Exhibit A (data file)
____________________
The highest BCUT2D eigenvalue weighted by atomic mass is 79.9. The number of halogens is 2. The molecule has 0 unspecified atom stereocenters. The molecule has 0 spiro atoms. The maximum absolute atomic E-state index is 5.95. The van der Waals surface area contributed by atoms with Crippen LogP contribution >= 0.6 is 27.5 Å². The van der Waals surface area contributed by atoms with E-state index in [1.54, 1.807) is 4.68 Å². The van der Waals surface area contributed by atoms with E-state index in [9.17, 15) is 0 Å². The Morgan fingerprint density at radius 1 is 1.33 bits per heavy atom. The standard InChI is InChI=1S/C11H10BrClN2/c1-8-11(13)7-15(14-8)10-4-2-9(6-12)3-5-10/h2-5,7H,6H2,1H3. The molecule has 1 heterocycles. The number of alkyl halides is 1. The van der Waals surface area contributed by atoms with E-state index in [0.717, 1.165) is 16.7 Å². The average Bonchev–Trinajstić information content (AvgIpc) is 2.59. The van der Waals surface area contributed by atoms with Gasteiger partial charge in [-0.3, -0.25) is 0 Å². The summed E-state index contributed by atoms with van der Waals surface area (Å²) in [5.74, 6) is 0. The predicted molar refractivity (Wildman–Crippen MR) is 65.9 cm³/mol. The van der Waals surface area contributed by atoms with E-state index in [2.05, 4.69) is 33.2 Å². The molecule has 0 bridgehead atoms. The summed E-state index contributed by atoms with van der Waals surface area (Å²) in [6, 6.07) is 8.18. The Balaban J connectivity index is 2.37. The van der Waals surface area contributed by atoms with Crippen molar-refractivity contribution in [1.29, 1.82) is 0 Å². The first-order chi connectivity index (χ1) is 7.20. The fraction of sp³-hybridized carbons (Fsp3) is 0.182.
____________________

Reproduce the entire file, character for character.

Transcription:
The highest BCUT2D eigenvalue weighted by atomic mass is 79.9. The number of halogens is 2. The molecule has 0 unspecified atom stereocenters. The molecule has 0 spiro atoms. The maximum absolute atomic E-state index is 5.95. The van der Waals surface area contributed by atoms with Crippen LogP contribution >= 0.6 is 27.5 Å². The van der Waals surface area contributed by atoms with E-state index in [1.54, 1.807) is 4.68 Å². The van der Waals surface area contributed by atoms with E-state index in [9.17, 15) is 0 Å². The Morgan fingerprint density at radius 1 is 1.33 bits per heavy atom. The standard InChI is InChI=1S/C11H10BrClN2/c1-8-11(13)7-15(14-8)10-4-2-9(6-12)3-5-10/h2-5,7H,6H2,1H3. The molecule has 1 heterocycles. The number of alkyl halides is 1. The van der Waals surface area contributed by atoms with E-state index in [0.717, 1.165) is 16.7 Å². The average Bonchev–Trinajstić information content (AvgIpc) is 2.59. The van der Waals surface area contributed by atoms with Gasteiger partial charge in [-0.3, -0.25) is 0 Å². The summed E-state index contributed by atoms with van der Waals surface area (Å²) in [5.74, 6) is 0. The predicted molar refractivity (Wildman–Crippen MR) is 65.9 cm³/mol. The van der Waals surface area contributed by atoms with E-state index in [2.05, 4.69) is 33.2 Å². The molecule has 0 bridgehead atoms. The summed E-state index contributed by atoms with van der Waals surface area (Å²) in [6, 6.07) is 8.18. The Balaban J connectivity index is 2.37. The van der Waals surface area contributed by atoms with Crippen molar-refractivity contribution in [1.29, 1.82) is 0 Å². The first-order chi connectivity index (χ1) is 7.20. The fraction of sp³-hybridized carbons (Fsp3) is 0.182.